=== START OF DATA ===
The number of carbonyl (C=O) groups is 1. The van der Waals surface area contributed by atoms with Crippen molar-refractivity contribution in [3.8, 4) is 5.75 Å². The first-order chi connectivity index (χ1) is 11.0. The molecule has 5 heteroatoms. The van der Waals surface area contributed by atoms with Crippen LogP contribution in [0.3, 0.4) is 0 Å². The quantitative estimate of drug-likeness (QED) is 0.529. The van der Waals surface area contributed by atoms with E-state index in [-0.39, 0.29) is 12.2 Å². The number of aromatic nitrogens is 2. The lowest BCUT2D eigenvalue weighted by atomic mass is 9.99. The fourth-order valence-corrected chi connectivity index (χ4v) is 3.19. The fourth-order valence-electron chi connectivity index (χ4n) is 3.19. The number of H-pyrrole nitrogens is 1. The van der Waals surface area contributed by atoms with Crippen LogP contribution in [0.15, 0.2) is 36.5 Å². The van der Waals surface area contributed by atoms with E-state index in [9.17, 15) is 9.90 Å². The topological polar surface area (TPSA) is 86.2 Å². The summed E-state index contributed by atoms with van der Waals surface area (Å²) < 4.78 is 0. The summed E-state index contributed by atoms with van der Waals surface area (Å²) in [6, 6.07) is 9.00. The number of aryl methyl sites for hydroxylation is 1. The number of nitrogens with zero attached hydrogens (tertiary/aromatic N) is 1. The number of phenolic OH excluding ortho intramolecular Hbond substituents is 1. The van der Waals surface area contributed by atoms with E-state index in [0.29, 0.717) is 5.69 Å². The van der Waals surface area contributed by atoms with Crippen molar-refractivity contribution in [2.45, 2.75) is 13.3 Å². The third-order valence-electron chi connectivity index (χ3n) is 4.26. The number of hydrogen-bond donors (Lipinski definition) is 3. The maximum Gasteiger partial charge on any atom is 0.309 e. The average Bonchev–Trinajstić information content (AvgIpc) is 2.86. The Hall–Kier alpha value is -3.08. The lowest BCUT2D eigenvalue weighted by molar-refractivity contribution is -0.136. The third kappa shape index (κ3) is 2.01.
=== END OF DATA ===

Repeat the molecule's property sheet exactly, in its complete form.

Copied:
The number of carbonyl (C=O) groups is 1. The van der Waals surface area contributed by atoms with Crippen molar-refractivity contribution in [3.8, 4) is 5.75 Å². The first-order chi connectivity index (χ1) is 11.0. The molecule has 5 heteroatoms. The van der Waals surface area contributed by atoms with Crippen LogP contribution in [0.3, 0.4) is 0 Å². The quantitative estimate of drug-likeness (QED) is 0.529. The van der Waals surface area contributed by atoms with E-state index in [-0.39, 0.29) is 12.2 Å². The number of aromatic nitrogens is 2. The lowest BCUT2D eigenvalue weighted by atomic mass is 9.99. The fourth-order valence-corrected chi connectivity index (χ4v) is 3.19. The fourth-order valence-electron chi connectivity index (χ4n) is 3.19. The number of H-pyrrole nitrogens is 1. The van der Waals surface area contributed by atoms with Crippen LogP contribution in [0.15, 0.2) is 36.5 Å². The van der Waals surface area contributed by atoms with E-state index in [9.17, 15) is 9.90 Å². The topological polar surface area (TPSA) is 86.2 Å². The summed E-state index contributed by atoms with van der Waals surface area (Å²) < 4.78 is 0. The summed E-state index contributed by atoms with van der Waals surface area (Å²) in [6, 6.07) is 9.00. The number of aryl methyl sites for hydroxylation is 1. The number of nitrogens with zero attached hydrogens (tertiary/aromatic N) is 1. The number of phenolic OH excluding ortho intramolecular Hbond substituents is 1. The van der Waals surface area contributed by atoms with E-state index in [0.29, 0.717) is 5.69 Å². The van der Waals surface area contributed by atoms with Crippen molar-refractivity contribution in [2.45, 2.75) is 13.3 Å². The third-order valence-electron chi connectivity index (χ3n) is 4.26. The number of hydrogen-bond donors (Lipinski definition) is 3. The maximum Gasteiger partial charge on any atom is 0.309 e. The average Bonchev–Trinajstić information content (AvgIpc) is 2.86. The Hall–Kier alpha value is -3.08. The lowest BCUT2D eigenvalue weighted by molar-refractivity contribution is -0.136. The third kappa shape index (κ3) is 2.01.